Passover season is a time when, historically, various and varied ugly forms of anti-Semitism have arisen. Sadly, therefore, there is nothing strange about the real or fabricated reports from Donetsk in East Ukraine. To be clear this is not physical attack against Jews that has been reported, but it is precisely the ugly signs of anti-Jewish behavior which was so pervasive in this region for hundreds of years. Listing of Jews, identification of Jews, recording of Jewish owned property, paying a fee, etc. are all historical manifestations of how anti-Semitism was practiced in the “hey-days” of Mother Russia. All of these practices frequently led to the Cossacks riding through towns and villages beating and frequently killing Jews as governmental authorities stood idly by.
In the aftermath of the Sochi Olympics and the Russian take-over of Crimea, Israel noticed a quick uptick in new immigrants arriving from the Ukraine. It would seem to be crystal clear today, in light of the real or fictitious report that the Jews in Donetsk—at a minimum—and in all likelihood throughout the Ukraine, should take the opportunity to leave the Ukraine before any of these seemingly mere bureaucratic governmental orders revert to eventual round-ups and forced emigration of Jews.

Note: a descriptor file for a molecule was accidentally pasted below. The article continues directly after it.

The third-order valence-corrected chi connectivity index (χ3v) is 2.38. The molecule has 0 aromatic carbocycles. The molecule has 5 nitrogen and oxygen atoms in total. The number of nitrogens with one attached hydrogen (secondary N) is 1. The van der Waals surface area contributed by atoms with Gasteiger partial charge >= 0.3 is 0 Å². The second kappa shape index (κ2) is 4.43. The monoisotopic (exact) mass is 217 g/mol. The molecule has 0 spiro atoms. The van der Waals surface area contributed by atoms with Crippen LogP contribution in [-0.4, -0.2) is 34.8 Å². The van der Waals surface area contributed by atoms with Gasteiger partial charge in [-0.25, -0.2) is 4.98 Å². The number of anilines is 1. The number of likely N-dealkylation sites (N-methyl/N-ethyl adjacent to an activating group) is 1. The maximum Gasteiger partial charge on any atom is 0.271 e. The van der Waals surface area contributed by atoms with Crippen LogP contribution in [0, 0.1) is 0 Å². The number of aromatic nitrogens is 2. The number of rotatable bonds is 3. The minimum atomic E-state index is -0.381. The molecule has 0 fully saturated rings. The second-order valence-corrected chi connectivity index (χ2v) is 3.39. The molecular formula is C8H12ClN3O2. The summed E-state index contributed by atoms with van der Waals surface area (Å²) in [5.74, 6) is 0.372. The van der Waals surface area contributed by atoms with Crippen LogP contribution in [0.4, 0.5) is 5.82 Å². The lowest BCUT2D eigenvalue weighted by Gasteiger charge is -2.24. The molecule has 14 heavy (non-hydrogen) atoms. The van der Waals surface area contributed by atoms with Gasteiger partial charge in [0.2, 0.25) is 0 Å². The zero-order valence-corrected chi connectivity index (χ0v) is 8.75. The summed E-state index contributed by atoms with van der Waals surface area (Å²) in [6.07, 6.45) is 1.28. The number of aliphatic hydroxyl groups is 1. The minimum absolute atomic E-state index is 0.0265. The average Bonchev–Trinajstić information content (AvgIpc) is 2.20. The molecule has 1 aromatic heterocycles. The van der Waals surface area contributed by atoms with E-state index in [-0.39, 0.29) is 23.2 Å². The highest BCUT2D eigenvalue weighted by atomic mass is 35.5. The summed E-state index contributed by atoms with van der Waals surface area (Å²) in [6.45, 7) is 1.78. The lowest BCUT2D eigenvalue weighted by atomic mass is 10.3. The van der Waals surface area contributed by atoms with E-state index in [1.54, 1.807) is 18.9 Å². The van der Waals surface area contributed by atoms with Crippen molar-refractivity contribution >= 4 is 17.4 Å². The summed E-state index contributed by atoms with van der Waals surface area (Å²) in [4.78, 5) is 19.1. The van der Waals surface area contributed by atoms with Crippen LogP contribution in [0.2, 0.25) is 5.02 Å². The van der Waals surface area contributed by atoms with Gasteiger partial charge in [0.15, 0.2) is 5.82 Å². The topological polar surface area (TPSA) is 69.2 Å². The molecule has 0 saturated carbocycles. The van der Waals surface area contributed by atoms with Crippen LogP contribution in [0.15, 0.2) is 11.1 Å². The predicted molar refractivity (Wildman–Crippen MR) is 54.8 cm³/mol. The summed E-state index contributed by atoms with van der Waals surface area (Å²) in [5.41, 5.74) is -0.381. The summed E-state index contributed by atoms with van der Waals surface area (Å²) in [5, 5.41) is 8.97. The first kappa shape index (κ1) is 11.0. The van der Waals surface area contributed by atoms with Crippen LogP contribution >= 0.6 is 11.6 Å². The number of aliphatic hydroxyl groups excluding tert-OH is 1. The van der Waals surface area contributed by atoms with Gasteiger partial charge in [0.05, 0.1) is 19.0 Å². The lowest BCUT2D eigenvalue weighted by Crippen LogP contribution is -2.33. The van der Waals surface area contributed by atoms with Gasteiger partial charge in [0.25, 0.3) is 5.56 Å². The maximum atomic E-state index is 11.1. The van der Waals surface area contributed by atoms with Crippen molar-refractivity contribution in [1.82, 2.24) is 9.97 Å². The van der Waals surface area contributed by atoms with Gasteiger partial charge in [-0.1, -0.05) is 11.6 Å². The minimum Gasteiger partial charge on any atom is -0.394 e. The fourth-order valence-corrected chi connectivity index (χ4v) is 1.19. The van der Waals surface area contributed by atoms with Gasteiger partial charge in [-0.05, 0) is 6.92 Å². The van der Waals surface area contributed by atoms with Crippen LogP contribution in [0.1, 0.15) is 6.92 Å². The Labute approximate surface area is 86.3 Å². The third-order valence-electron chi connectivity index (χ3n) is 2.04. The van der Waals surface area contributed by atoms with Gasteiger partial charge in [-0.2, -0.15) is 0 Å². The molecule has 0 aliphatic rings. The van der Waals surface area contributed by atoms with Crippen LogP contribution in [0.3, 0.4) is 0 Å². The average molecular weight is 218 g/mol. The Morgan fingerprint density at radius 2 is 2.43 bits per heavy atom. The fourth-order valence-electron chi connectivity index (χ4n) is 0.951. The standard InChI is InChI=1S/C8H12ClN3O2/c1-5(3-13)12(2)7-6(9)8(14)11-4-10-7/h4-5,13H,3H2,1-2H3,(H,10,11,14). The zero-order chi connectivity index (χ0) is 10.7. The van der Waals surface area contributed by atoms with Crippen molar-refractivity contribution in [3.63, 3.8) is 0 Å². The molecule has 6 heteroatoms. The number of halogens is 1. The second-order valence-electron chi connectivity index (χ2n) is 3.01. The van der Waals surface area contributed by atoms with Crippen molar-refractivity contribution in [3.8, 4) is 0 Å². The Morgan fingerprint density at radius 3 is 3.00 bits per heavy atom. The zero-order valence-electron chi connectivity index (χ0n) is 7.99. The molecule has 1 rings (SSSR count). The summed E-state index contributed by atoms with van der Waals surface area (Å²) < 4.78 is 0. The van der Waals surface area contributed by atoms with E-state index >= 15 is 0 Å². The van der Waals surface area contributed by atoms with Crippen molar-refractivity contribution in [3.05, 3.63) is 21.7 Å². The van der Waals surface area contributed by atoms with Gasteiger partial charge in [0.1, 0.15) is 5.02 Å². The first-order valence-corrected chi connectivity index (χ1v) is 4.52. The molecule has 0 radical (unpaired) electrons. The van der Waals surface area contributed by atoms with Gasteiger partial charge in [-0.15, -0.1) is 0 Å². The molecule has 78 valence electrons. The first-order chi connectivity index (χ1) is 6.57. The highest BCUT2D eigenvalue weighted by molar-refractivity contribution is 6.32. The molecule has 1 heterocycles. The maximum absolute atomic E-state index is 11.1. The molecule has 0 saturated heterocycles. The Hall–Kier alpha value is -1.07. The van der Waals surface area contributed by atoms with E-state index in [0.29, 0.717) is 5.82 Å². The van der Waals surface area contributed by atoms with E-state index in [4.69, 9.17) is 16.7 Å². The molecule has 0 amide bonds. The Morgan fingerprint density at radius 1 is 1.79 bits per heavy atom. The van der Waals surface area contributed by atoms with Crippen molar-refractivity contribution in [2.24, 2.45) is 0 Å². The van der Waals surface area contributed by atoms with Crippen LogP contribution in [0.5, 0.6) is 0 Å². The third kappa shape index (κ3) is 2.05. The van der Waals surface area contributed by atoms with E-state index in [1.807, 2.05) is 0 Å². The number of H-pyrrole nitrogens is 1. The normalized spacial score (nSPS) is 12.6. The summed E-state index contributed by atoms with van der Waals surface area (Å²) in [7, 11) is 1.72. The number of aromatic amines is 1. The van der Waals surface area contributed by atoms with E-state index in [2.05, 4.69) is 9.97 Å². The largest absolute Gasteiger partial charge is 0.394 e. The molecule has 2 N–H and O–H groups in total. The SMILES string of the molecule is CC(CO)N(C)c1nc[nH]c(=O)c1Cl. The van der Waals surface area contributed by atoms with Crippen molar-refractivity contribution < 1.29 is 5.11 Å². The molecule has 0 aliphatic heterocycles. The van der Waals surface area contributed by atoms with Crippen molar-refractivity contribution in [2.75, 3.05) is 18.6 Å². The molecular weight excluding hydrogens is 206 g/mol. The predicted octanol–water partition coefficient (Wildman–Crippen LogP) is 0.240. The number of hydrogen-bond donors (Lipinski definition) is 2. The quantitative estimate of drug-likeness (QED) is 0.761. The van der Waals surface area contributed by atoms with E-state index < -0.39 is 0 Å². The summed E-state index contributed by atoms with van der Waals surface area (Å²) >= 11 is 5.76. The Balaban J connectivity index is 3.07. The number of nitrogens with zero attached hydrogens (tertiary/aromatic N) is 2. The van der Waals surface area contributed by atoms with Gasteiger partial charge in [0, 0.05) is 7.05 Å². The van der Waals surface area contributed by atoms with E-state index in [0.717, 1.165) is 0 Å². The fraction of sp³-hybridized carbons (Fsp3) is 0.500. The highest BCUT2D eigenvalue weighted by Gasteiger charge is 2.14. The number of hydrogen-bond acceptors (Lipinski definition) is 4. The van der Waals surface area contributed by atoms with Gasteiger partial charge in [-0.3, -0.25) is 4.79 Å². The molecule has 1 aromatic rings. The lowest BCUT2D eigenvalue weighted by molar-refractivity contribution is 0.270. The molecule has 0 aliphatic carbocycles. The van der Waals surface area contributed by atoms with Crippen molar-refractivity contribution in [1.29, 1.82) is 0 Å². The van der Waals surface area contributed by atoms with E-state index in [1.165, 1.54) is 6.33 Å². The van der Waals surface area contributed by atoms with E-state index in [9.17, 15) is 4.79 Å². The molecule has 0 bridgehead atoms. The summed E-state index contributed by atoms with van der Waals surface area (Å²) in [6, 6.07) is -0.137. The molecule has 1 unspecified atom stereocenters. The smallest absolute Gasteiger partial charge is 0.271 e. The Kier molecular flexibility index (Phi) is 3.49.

In support of this logical decision rests all of Jewish history; yet contemporary realities—also throughout Jewish history—have generally dictated a different response. Jews never had any options when things got bad in Russia, in the Pale of Settlement, or in the Ukraine. Some people could leave, but most suffered barely escaping pogroms. Today they could leave their homes to Israel, for sure. While this may not be optimal for many of these Jews, it is a clear, safe, and realistic alternative that many Jews throughout history would have wished to have possessed.
At the same time the world community—certainly in the West—is far more sensitive to attacks against Jews; but to be realistic, the current geopolitical situation between the West and Russia is focused on far larger matters than some signs and verbal attacks against Jews which allegedly were circulated in Donetsk on the first night of Passover. Secretary Kerry and many western leaders have expressed alarm and protested these anti-Semitic manifestation re-emerging in the Ukraine; but they are far more concerned about Russian troop movements and expansionist tendencies of the Putin Government than they are about attacks against a small community of Jews in the Ukraine.